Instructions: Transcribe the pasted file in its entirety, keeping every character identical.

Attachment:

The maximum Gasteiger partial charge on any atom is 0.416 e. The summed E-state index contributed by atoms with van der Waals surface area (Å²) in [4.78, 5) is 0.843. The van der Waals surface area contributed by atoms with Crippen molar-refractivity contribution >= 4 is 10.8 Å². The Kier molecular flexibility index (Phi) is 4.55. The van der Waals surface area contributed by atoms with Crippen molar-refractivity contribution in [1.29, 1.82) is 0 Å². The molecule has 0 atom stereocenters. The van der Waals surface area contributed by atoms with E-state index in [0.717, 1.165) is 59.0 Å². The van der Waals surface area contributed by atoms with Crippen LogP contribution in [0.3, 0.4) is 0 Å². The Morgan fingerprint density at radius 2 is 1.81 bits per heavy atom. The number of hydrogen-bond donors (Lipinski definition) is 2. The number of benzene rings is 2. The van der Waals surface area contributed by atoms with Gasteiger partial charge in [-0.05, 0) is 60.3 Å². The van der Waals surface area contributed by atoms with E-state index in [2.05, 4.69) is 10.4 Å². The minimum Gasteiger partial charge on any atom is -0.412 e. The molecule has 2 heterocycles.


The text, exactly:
The maximum Gasteiger partial charge on any atom is 0.416 e. The summed E-state index contributed by atoms with van der Waals surface area (Å²) in [4.78, 5) is 0.843. The van der Waals surface area contributed by atoms with Crippen molar-refractivity contribution >= 4 is 10.8 Å². The Kier molecular flexibility index (Phi) is 4.55. The van der Waals surface area contributed by atoms with Crippen molar-refractivity contribution in [1.29, 1.82) is 0 Å². The molecule has 0 atom stereocenters. The van der Waals surface area contributed by atoms with E-state index in [0.717, 1.165) is 59.0 Å². The van der Waals surface area contributed by atoms with Crippen LogP contribution in [0.3, 0.4) is 0 Å². The Morgan fingerprint density at radius 2 is 1.81 bits per heavy atom. The number of hydrogen-bond donors (Lipinski definition) is 2. The number of benzene rings is 2. The van der Waals surface area contributed by atoms with Gasteiger partial charge in [-0.05, 0) is 60.3 Å². The van der Waals surface area contributed by atoms with E-state index in [2.05, 4.69) is 10.4 Å². The minimum Gasteiger partial charge on any atom is -0.412 e. The molecule has 2 heterocycles.